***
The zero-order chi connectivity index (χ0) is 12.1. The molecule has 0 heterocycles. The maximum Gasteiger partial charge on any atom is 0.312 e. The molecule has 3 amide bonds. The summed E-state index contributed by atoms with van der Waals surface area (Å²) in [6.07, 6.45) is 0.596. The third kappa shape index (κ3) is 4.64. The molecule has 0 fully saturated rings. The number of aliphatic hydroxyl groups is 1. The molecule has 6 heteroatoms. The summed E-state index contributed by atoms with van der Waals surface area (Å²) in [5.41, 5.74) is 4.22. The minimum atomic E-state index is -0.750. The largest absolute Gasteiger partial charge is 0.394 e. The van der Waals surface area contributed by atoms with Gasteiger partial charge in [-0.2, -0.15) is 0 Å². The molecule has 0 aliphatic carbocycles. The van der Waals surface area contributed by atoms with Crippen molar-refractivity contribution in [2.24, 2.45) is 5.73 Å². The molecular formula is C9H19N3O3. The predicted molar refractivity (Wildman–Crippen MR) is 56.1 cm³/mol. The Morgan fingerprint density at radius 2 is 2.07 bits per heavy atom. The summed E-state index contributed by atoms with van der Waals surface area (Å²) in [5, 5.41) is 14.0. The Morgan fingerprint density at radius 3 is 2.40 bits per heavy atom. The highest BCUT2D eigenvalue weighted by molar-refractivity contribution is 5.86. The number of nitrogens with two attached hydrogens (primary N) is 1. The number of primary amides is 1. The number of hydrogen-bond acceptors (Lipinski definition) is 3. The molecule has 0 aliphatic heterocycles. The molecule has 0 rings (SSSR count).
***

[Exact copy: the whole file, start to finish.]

The zero-order chi connectivity index (χ0) is 12.1. The molecule has 0 heterocycles. The maximum Gasteiger partial charge on any atom is 0.312 e. The molecule has 3 amide bonds. The summed E-state index contributed by atoms with van der Waals surface area (Å²) in [6.07, 6.45) is 0.596. The third kappa shape index (κ3) is 4.64. The molecule has 0 fully saturated rings. The number of aliphatic hydroxyl groups is 1. The molecule has 6 heteroatoms. The summed E-state index contributed by atoms with van der Waals surface area (Å²) in [5.41, 5.74) is 4.22. The minimum atomic E-state index is -0.750. The largest absolute Gasteiger partial charge is 0.394 e. The van der Waals surface area contributed by atoms with Gasteiger partial charge in [-0.2, -0.15) is 0 Å². The molecule has 0 aliphatic carbocycles. The van der Waals surface area contributed by atoms with Crippen molar-refractivity contribution in [2.24, 2.45) is 5.73 Å². The molecular formula is C9H19N3O3. The predicted molar refractivity (Wildman–Crippen MR) is 56.1 cm³/mol. The Morgan fingerprint density at radius 2 is 2.07 bits per heavy atom. The summed E-state index contributed by atoms with van der Waals surface area (Å²) in [5, 5.41) is 14.0. The Morgan fingerprint density at radius 3 is 2.40 bits per heavy atom. The highest BCUT2D eigenvalue weighted by molar-refractivity contribution is 5.86. The number of nitrogens with two attached hydrogens (primary N) is 1. The number of primary amides is 1. The number of hydrogen-bond acceptors (Lipinski definition) is 3. The molecule has 0 aliphatic heterocycles. The molecule has 0 rings (SSSR count).